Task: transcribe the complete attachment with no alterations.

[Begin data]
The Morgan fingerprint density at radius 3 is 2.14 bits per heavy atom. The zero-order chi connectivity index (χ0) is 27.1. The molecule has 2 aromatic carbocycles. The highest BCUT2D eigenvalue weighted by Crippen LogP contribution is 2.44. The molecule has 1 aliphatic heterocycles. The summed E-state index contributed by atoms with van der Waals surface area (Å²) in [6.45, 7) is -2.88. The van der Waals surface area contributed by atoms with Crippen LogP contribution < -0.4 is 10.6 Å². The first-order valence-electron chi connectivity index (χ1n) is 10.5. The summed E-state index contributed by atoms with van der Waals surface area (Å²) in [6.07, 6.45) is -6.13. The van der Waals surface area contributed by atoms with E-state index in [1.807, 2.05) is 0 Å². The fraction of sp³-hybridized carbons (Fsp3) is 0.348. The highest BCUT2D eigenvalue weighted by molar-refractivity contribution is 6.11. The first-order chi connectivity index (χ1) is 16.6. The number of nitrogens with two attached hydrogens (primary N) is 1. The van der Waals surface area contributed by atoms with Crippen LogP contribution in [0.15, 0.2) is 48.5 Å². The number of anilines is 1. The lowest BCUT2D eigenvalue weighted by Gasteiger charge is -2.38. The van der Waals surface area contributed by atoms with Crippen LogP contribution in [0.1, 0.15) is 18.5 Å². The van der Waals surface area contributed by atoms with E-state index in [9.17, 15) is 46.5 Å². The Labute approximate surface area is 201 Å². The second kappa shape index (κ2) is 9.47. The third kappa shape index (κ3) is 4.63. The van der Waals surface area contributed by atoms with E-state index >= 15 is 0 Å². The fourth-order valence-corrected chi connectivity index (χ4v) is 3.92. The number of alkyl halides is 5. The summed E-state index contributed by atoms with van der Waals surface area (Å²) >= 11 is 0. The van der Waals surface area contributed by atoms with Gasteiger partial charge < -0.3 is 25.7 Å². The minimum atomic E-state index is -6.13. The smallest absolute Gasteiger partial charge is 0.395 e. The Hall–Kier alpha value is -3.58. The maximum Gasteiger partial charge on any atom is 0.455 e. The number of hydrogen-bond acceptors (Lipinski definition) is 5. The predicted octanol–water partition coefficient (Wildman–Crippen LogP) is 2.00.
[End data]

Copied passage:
The Morgan fingerprint density at radius 3 is 2.14 bits per heavy atom. The zero-order chi connectivity index (χ0) is 27.1. The molecule has 2 aromatic carbocycles. The highest BCUT2D eigenvalue weighted by Crippen LogP contribution is 2.44. The molecule has 1 aliphatic heterocycles. The summed E-state index contributed by atoms with van der Waals surface area (Å²) in [6.45, 7) is -2.88. The van der Waals surface area contributed by atoms with Crippen LogP contribution < -0.4 is 10.6 Å². The first-order valence-electron chi connectivity index (χ1n) is 10.5. The summed E-state index contributed by atoms with van der Waals surface area (Å²) in [6.07, 6.45) is -6.13. The van der Waals surface area contributed by atoms with E-state index in [1.807, 2.05) is 0 Å². The fraction of sp³-hybridized carbons (Fsp3) is 0.348. The highest BCUT2D eigenvalue weighted by molar-refractivity contribution is 6.11. The first-order chi connectivity index (χ1) is 16.6. The number of nitrogens with two attached hydrogens (primary N) is 1. The van der Waals surface area contributed by atoms with Crippen LogP contribution in [0.15, 0.2) is 48.5 Å². The number of anilines is 1. The lowest BCUT2D eigenvalue weighted by Gasteiger charge is -2.38. The van der Waals surface area contributed by atoms with Crippen LogP contribution in [0.1, 0.15) is 18.5 Å². The van der Waals surface area contributed by atoms with E-state index in [9.17, 15) is 46.5 Å². The Labute approximate surface area is 201 Å². The second kappa shape index (κ2) is 9.47. The third kappa shape index (κ3) is 4.63. The van der Waals surface area contributed by atoms with E-state index >= 15 is 0 Å². The fourth-order valence-corrected chi connectivity index (χ4v) is 3.92. The number of alkyl halides is 5. The summed E-state index contributed by atoms with van der Waals surface area (Å²) >= 11 is 0. The van der Waals surface area contributed by atoms with Gasteiger partial charge < -0.3 is 25.7 Å². The minimum atomic E-state index is -6.13. The smallest absolute Gasteiger partial charge is 0.395 e. The Hall–Kier alpha value is -3.58. The maximum Gasteiger partial charge on any atom is 0.455 e. The number of hydrogen-bond acceptors (Lipinski definition) is 5. The predicted octanol–water partition coefficient (Wildman–Crippen LogP) is 2.00.